4. #4
    Boolit Master
    Join Date
    Mar 2016
    Location
    OKC , Oklahoma
    Posts
    1,583
    I bet there are several here that saw that shooting position the first time in Six Guns . I got that book in the 70s and learned so much from it . I was on my own for the most part I knew no one that cast or reloaded or even shot handguns often. Six Guns should be in all our library's it's entertaining and full of great information . Its an opportunity to sit listen and learn from one of the pioneers of modern hand gunning .

  5. #5
    Boolit Buddy JoeJames's Avatar
    Join Date
    May 2018
    Location
    Arkansas Delta
    Posts
    465
    Quote Originally Posted by onelight View Post
    I bet there are several here that saw that shooting position the first time in Six Guns . I got that book in the 70s and learned so much from it . I was on my own for the most part I knew no one that cast or reloaded or even shot handguns often. Six Guns should be in all our library's it's entertaining and full of great information . Its an opportunity to sit listen and learn from one of the pioneers of modern hand gunning .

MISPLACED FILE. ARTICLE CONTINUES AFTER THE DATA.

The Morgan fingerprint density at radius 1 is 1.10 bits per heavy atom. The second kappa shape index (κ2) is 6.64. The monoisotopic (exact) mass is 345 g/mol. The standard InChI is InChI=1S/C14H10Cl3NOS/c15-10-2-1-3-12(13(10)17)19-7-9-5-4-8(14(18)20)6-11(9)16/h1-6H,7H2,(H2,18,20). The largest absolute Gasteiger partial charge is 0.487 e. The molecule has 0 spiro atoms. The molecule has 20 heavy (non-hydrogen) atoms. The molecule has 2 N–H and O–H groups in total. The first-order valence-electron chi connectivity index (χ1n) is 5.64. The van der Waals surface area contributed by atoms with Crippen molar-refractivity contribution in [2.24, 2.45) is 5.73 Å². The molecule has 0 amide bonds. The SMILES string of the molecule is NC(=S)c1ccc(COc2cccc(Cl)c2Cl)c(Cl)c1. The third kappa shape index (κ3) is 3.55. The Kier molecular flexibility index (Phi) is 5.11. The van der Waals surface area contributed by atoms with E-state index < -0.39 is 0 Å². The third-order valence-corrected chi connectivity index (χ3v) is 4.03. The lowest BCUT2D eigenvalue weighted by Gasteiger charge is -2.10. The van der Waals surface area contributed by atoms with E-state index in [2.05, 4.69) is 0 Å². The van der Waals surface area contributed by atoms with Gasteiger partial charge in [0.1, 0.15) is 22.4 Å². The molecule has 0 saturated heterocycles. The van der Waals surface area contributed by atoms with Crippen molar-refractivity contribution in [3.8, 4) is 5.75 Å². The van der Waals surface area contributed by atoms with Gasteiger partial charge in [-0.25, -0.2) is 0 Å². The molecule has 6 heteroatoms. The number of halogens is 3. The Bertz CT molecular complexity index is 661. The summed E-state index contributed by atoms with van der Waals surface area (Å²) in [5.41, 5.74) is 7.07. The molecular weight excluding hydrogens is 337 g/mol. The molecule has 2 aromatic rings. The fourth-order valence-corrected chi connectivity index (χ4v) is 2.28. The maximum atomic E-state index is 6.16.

Excellent book. I really liked the penetration tests he did with the 44 Special, the 45-70, 30-40 Krag, and 30-06. Eye opener to me.
    You Can Vote Your Way Into Socialism, But You Have To Shoot Your Way Out of it.

  6. #6
    Boolit Master
    Loudenboomer's Avatar
    Join Date
    Nov 2007
    Location
    North Western Minnesota
    Posts
    598
    Been using that exact load in my 629 Smith. Accurate. A little sooty in the Magnum case though.

  7. #7
    I'm A Honcho!
    bluejay75's Avatar
    Join Date
    Mar 2017
    Posts
    1,527
    Quote Originally Posted by Loudenboomer View Post
    Been using that exact load in my 629 Smith. Accurate. A little sooty in the Magnum case though.
    Go a little deeper with the boolit and the sooting goes away. Crimp ON the first driving band.